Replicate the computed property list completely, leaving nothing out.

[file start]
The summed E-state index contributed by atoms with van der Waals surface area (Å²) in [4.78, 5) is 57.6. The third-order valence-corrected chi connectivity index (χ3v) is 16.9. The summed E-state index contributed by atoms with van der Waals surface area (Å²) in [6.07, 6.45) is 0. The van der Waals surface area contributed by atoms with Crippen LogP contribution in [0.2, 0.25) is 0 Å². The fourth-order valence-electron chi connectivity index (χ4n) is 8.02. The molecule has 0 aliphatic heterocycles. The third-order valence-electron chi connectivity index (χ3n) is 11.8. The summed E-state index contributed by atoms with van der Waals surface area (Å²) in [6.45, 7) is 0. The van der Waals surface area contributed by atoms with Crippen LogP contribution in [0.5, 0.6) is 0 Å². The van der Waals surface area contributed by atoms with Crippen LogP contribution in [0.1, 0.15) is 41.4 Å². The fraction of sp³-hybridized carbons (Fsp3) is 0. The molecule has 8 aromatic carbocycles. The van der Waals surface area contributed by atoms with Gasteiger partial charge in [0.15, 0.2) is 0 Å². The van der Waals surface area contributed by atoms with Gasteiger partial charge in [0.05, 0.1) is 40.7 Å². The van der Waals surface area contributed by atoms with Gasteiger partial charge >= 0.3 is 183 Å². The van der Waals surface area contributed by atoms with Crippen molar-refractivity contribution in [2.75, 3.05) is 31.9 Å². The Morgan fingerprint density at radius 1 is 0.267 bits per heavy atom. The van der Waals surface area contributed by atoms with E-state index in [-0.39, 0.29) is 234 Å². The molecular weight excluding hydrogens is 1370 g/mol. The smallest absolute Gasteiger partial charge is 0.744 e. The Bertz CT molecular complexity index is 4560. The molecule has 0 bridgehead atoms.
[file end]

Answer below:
The summed E-state index contributed by atoms with van der Waals surface area (Å²) in [4.78, 5) is 57.6. The third-order valence-corrected chi connectivity index (χ3v) is 16.9. The summed E-state index contributed by atoms with van der Waals surface area (Å²) in [6.07, 6.45) is 0. The van der Waals surface area contributed by atoms with Crippen LogP contribution in [0.2, 0.25) is 0 Å². The fourth-order valence-electron chi connectivity index (χ4n) is 8.02. The molecule has 0 aliphatic heterocycles. The third-order valence-electron chi connectivity index (χ3n) is 11.8. The summed E-state index contributed by atoms with van der Waals surface area (Å²) in [6.45, 7) is 0. The van der Waals surface area contributed by atoms with Crippen LogP contribution in [0.5, 0.6) is 0 Å². The van der Waals surface area contributed by atoms with Crippen LogP contribution in [0.1, 0.15) is 41.4 Å². The fraction of sp³-hybridized carbons (Fsp3) is 0. The molecule has 8 aromatic carbocycles. The van der Waals surface area contributed by atoms with Gasteiger partial charge in [0.15, 0.2) is 0 Å². The van der Waals surface area contributed by atoms with Gasteiger partial charge in [0.05, 0.1) is 40.7 Å². The van der Waals surface area contributed by atoms with Gasteiger partial charge >= 0.3 is 183 Å². The van der Waals surface area contributed by atoms with Crippen molar-refractivity contribution in [2.75, 3.05) is 31.9 Å². The Morgan fingerprint density at radius 1 is 0.267 bits per heavy atom. The van der Waals surface area contributed by atoms with E-state index in [-0.39, 0.29) is 234 Å². The molecular weight excluding hydrogens is 1370 g/mol. The smallest absolute Gasteiger partial charge is 0.744 e. The Bertz CT molecular complexity index is 4560. The molecule has 0 bridgehead atoms.